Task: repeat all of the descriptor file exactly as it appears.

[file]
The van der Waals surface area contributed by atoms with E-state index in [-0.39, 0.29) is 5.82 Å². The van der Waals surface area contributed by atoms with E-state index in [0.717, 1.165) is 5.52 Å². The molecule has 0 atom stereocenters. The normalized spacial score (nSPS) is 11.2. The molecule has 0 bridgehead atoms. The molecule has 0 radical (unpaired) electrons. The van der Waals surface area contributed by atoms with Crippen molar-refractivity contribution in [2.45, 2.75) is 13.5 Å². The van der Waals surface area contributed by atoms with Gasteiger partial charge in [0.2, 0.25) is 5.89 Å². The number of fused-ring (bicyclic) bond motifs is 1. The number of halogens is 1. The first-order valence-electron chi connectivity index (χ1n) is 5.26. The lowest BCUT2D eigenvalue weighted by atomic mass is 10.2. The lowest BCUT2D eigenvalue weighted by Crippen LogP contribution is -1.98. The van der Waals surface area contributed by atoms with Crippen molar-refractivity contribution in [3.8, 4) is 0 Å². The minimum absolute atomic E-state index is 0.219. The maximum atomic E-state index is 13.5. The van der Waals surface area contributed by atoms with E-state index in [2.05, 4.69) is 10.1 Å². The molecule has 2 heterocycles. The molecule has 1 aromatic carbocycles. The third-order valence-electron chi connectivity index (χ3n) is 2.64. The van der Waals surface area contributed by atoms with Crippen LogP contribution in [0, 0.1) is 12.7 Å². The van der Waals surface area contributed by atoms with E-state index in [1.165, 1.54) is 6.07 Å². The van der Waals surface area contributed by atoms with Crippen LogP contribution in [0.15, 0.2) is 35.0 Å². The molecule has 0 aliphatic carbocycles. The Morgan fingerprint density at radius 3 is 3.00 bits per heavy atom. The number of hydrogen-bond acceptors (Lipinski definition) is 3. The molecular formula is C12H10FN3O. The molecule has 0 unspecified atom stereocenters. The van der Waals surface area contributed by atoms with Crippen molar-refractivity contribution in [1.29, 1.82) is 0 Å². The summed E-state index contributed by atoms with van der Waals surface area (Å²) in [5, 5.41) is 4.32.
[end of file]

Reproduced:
The van der Waals surface area contributed by atoms with E-state index in [-0.39, 0.29) is 5.82 Å². The van der Waals surface area contributed by atoms with E-state index in [0.717, 1.165) is 5.52 Å². The molecule has 0 atom stereocenters. The normalized spacial score (nSPS) is 11.2. The molecule has 0 bridgehead atoms. The molecule has 0 radical (unpaired) electrons. The van der Waals surface area contributed by atoms with Crippen molar-refractivity contribution in [2.45, 2.75) is 13.5 Å². The van der Waals surface area contributed by atoms with Gasteiger partial charge in [0.2, 0.25) is 5.89 Å². The number of fused-ring (bicyclic) bond motifs is 1. The number of halogens is 1. The first-order valence-electron chi connectivity index (χ1n) is 5.26. The lowest BCUT2D eigenvalue weighted by atomic mass is 10.2. The lowest BCUT2D eigenvalue weighted by Crippen LogP contribution is -1.98. The van der Waals surface area contributed by atoms with Crippen molar-refractivity contribution in [3.8, 4) is 0 Å². The minimum absolute atomic E-state index is 0.219. The maximum atomic E-state index is 13.5. The van der Waals surface area contributed by atoms with E-state index in [2.05, 4.69) is 10.1 Å². The molecule has 2 heterocycles. The molecule has 1 aromatic carbocycles. The third-order valence-electron chi connectivity index (χ3n) is 2.64. The van der Waals surface area contributed by atoms with Crippen LogP contribution in [0, 0.1) is 12.7 Å². The van der Waals surface area contributed by atoms with E-state index in [1.165, 1.54) is 6.07 Å². The van der Waals surface area contributed by atoms with Crippen LogP contribution in [0.15, 0.2) is 35.0 Å². The molecule has 0 aliphatic carbocycles. The Morgan fingerprint density at radius 3 is 3.00 bits per heavy atom. The number of hydrogen-bond acceptors (Lipinski definition) is 3. The molecular formula is C12H10FN3O. The molecule has 0 unspecified atom stereocenters. The van der Waals surface area contributed by atoms with Crippen molar-refractivity contribution in [1.29, 1.82) is 0 Å². The summed E-state index contributed by atoms with van der Waals surface area (Å²) in [5, 5.41) is 4.32.